After 1.6km there’s a hairpin bend and the road runs parallel to the autostrada – drive on this and the tunnels under the hills are called Cipressa and Poggio – and so far, so good, the road is flatteringly easy, uphill yet fast and if you rode it in a big group you could almost float up. Almost. At 2.4km under a row of pine trees there’s a very tight hairpin, the kind you want to use the full width of the road to ride through and normally you can, this is a quiet road. In the race this lines out the riders, stretching the stragglers. It’s from here that the gradient picks up and you get a slope of 6-7% and the road surface is worse and if the wind is blowing it’s more exposed. In the space of 5-10 minutes you’ve gone from the coast with its beaches, ice cream sellers and sunglasses stores to small farms where workers in jeans dirtied by soil and two stroke engine oil toil among the plant nurseries and olive groves on the terraced slopes. Look for the bell tower on the ridge up above, that’s Costarainera and where you’re heading. There are more olive trees and the road is littered with black dots from where the fruit has been squashed on the road to leave an oily residue. Cipressa? Given the lack of cypress trees perhaps Oliva would be a better name?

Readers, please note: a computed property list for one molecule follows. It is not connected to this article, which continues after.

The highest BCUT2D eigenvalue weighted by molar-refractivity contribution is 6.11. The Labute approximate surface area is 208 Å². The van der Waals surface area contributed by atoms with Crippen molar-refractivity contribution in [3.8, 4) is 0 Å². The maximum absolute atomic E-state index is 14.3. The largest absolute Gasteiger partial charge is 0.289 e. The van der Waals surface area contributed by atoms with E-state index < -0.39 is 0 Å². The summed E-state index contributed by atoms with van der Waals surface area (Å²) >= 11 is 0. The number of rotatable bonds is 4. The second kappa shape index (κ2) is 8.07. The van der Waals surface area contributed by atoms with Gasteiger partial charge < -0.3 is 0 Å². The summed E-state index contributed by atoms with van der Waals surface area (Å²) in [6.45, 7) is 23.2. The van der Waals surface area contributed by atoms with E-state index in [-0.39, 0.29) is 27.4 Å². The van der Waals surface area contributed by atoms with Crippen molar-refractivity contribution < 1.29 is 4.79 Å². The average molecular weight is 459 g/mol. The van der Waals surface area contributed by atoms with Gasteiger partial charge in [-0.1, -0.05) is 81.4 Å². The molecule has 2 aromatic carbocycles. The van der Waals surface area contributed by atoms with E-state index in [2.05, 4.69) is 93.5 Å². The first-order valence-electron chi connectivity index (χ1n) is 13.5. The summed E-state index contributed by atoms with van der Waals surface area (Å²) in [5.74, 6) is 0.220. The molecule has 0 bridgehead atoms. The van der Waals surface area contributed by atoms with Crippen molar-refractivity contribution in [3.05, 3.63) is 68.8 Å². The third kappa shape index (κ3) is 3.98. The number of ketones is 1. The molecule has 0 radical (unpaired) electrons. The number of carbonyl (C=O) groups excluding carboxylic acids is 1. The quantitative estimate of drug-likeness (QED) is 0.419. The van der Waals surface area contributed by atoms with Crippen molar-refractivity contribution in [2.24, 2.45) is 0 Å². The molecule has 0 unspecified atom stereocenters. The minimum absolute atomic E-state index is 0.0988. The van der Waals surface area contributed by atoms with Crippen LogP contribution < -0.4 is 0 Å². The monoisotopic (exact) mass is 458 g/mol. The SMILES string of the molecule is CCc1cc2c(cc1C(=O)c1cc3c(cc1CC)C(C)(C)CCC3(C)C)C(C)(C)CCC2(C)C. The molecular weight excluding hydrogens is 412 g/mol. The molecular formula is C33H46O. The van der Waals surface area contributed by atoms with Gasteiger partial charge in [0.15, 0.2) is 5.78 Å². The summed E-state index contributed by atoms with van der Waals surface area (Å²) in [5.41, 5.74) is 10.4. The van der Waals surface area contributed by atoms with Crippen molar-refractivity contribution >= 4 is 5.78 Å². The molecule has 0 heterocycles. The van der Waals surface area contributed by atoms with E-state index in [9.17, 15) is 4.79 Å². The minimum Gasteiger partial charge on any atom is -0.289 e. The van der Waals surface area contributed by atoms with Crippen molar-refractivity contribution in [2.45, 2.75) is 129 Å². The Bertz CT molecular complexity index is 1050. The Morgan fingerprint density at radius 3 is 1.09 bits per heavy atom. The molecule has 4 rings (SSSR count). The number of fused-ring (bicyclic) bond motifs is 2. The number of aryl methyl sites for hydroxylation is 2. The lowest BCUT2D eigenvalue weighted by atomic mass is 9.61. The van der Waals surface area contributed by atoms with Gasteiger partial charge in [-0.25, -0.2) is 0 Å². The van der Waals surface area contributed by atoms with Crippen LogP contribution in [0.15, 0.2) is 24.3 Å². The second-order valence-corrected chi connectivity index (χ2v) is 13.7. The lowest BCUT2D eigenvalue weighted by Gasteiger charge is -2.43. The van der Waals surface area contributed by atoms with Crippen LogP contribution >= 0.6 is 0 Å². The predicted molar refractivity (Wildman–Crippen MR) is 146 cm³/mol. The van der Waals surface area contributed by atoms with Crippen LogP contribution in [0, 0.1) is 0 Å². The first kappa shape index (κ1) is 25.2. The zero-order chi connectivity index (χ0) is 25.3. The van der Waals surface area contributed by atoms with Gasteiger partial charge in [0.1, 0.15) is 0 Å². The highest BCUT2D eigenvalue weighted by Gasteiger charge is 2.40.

After 4km you’re in Costarainera and on a balcony road that runs below the village with views of the Mediterranean sea below and the gradient has eased up. It’s fast across the top here and you ride across the village of Cipressa. There’s a pinchpoint as you ride past the church and then you pass the village square and suddenly the descent begins, the road tips downwards.